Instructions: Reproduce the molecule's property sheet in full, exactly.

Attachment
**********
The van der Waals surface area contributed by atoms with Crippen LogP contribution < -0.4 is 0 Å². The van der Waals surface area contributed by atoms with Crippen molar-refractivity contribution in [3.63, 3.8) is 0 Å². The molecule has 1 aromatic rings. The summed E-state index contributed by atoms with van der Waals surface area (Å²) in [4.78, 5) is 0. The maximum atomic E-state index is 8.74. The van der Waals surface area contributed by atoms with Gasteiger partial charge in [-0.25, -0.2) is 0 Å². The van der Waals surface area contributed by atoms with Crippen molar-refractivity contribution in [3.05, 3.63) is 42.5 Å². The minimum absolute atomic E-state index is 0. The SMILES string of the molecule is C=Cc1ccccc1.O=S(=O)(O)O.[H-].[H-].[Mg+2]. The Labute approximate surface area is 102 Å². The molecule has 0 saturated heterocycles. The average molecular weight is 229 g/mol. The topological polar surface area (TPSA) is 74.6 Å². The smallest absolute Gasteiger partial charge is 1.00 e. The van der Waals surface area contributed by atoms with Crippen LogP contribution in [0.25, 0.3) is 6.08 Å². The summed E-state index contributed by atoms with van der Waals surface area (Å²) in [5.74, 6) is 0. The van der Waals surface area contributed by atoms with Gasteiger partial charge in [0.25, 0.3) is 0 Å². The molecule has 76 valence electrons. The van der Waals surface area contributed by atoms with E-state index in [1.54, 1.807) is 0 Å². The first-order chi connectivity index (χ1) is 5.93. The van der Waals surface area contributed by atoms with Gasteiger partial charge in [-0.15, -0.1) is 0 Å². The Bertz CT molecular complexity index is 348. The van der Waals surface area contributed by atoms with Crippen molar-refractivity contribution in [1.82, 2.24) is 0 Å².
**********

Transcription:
The van der Waals surface area contributed by atoms with Crippen LogP contribution < -0.4 is 0 Å². The van der Waals surface area contributed by atoms with Crippen molar-refractivity contribution in [3.63, 3.8) is 0 Å². The molecule has 1 aromatic rings. The summed E-state index contributed by atoms with van der Waals surface area (Å²) in [4.78, 5) is 0. The maximum atomic E-state index is 8.74. The van der Waals surface area contributed by atoms with Gasteiger partial charge in [-0.25, -0.2) is 0 Å². The van der Waals surface area contributed by atoms with Crippen molar-refractivity contribution in [3.05, 3.63) is 42.5 Å². The minimum absolute atomic E-state index is 0. The SMILES string of the molecule is C=Cc1ccccc1.O=S(=O)(O)O.[H-].[H-].[Mg+2]. The Labute approximate surface area is 102 Å². The molecule has 0 saturated heterocycles. The average molecular weight is 229 g/mol. The topological polar surface area (TPSA) is 74.6 Å². The smallest absolute Gasteiger partial charge is 1.00 e. The van der Waals surface area contributed by atoms with Crippen LogP contribution in [0.25, 0.3) is 6.08 Å². The summed E-state index contributed by atoms with van der Waals surface area (Å²) in [5.74, 6) is 0. The van der Waals surface area contributed by atoms with Gasteiger partial charge in [0.25, 0.3) is 0 Å². The molecule has 76 valence electrons. The van der Waals surface area contributed by atoms with E-state index in [1.54, 1.807) is 0 Å². The first-order chi connectivity index (χ1) is 5.93. The van der Waals surface area contributed by atoms with Gasteiger partial charge in [-0.15, -0.1) is 0 Å². The Bertz CT molecular complexity index is 348. The van der Waals surface area contributed by atoms with Crippen molar-refractivity contribution in [1.82, 2.24) is 0 Å².